In addition to the Democratic Party’s strategic errors, the emergence of nativism—the idea that the interests of “native” Hong Kongers should take priority over those of visitors or recent immigrants from mainland China—also dimmed the prospects of rapproachement between Beijing and Hong Kong’s democrats. The Hong Kong public that RTHK portrayed in 1989 had been quick to stand in solidarity with China’s nascent Tiananmen Square democracy movement. On May 20, 1989, thousands took to the streets despite typhoon-like weather. Eight days later, an estimated 1.5 million residents demonstrated in support of the students in Beijing. By 2014, however, more Hong Kongers have begun to question whether they should identify with mainland China in any form at all. In a June 2014 survey of Hong Kong residents’ ethnic identity, conducted by the University of Hong Kong, 67 per cent of respondents identified themselves as “Hong Kongers” or “Hong Kongers in China.” Only 31 per cent identified themselves as “Chinese” or “Chinese in Hong Kong.”


Nativist sentiment arose in response to two different, but overlapping, developments. First, the influx of people and capital from mainland China, following the introduction of economic integration measures in 2003, has triggered escalating tensions and “right-wing” xenophobic rhetoric. Second, major public works projects, such as the redevelopment of the Queen’s Pier and Star Ferry Pier and the extension of China’s high-speed rail network into Hong Kong, have raised questions about the relative priorities of commercial development, economic integration with mainland China, and the preservation of historical and cultural landmarks. The destruction of Tsoi Yuen Village to make way for a high-speed rail extension, and separate plans to redevelop the rural North-Eastern New Territories, became rallying points for “left-wing,” anti-capitalist demands for a return to Hong Kong’s rural origins.

The emergence of political nativism in Hong Kong took the democratic old guard by surprise. In 2013, the Alliance in Support of Democratic Patriotic Movements of China—organizers of the city’s annual vigil to commemorate the Tiananmen Square Massacre—proposed “Love the country, love the people; the Hong Kong spirit” as the motto for that year’s vigil. They were beset by unprecedented criticism. The motto was eventually dropped—a testament to the growing influence of political nativism.

A further challenge to the democratic establishment was the emergence of a younger generation of pro-democracy activists who, unlike their predecessors, had little or no experience of a Hong Kong under colonial rule. The landmark protests in 2012 against the introduction of “patriotic” national education into school curricula was spearheaded not by any pro-democracy party, but by Scholarism—a group of secondary school students led by Wong. And the momentum of the protests that culminated in the Umbrella Movement was largely due to boycotts organized by Scholarism and the Hong Kong Federation of Students, representing university students. Lee, the graying trial lawyer, was in the vanguard no longer, replaced by the bespectacled boy with the bowl cut. Meanwhile, Lee’s 1989 political opponent, C.Y. Leung—now Hong Kong’s Chief Executive—faced his own predicament.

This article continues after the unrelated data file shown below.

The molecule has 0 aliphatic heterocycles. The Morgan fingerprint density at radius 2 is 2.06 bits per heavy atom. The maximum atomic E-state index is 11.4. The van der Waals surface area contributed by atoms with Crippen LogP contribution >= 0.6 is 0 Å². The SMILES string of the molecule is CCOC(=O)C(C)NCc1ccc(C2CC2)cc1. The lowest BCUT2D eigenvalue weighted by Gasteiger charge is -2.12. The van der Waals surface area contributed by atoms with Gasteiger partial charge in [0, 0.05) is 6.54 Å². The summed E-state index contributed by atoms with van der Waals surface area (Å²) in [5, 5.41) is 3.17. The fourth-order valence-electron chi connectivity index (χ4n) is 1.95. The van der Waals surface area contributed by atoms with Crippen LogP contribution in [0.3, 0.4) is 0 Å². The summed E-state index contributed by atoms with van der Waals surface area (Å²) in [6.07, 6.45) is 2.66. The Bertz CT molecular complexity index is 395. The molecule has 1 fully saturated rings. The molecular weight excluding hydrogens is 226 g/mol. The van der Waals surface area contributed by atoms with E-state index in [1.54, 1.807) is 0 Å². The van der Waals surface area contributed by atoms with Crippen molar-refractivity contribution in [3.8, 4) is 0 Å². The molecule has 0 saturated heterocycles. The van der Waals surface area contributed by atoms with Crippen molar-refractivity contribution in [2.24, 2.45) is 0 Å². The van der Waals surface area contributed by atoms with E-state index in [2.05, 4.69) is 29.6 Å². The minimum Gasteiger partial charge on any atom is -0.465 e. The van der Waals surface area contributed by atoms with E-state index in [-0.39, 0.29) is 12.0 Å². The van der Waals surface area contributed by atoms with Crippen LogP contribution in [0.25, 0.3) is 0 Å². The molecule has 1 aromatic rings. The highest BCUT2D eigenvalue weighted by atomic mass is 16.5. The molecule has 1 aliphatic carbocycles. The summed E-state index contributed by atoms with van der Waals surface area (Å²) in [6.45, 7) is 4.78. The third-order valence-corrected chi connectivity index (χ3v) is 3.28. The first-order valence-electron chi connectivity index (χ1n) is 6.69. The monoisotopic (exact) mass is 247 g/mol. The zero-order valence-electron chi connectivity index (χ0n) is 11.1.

As early as 1989, RTHK described Leung as a pro-Beijing conservative associated with the idea that political reforms should occur only gradually. As Secretary-General of the Basic Law Consultative Committee (responsible for gathering public opinion on what would become the city’s mini-constitution), Leung should have played a key role in shaping the views that reached the Basic Law Drafting Committee. In reality, the provisions establishing Hong Kong’s political structure were hammered out with minimal input from the Consultative Committee. Yash Ghai, an authority on the Basic Law, described the later stages of the drafting process—especially after the Tiananmen Square Massacre—as a process where China “was increasingly dictating the terms of the Basic Law.” Unbeknownst to the Hong Kong public, Beijing’s increasingly direct involvement in drafting the Basic Law would be a foretaste of things to come.

Beijing would continue to play a heavy role in Leung’s ascendancy following his leadership of the Consultative Committee. After 12 years as Convenor of the Executive Council (the city’s cabinet), Leung declared his candidacy for Chief Executive in 2011. The ensuing three-way race was an elaborate farce. Albert Ho, a member of the Democratic Party, stood no chance of election—as Ho himself must have known. Chief Secretary Henry Tang, the original front-runner, soon found himself mired in scandals over marital infidelity and an unauthorized underground extension to his home. Leung, too, did not emerge from the campaign unscathed. Florence Leung, a former Communist Party operative, alleged that Leung could not have been appointed Secretary-General of the Consultative Committee had he not been a Party member. In a candidates’ debate, Tang alleged that Leung had stated, in a top-level meeting, that the use of riot police and tear gas against protesters was inevitable—a prophecy that ultimately came true under Leung’s administration in 2014. And senior members of Leung’s campaign team attended a dinner where an alleged former triad boss was present.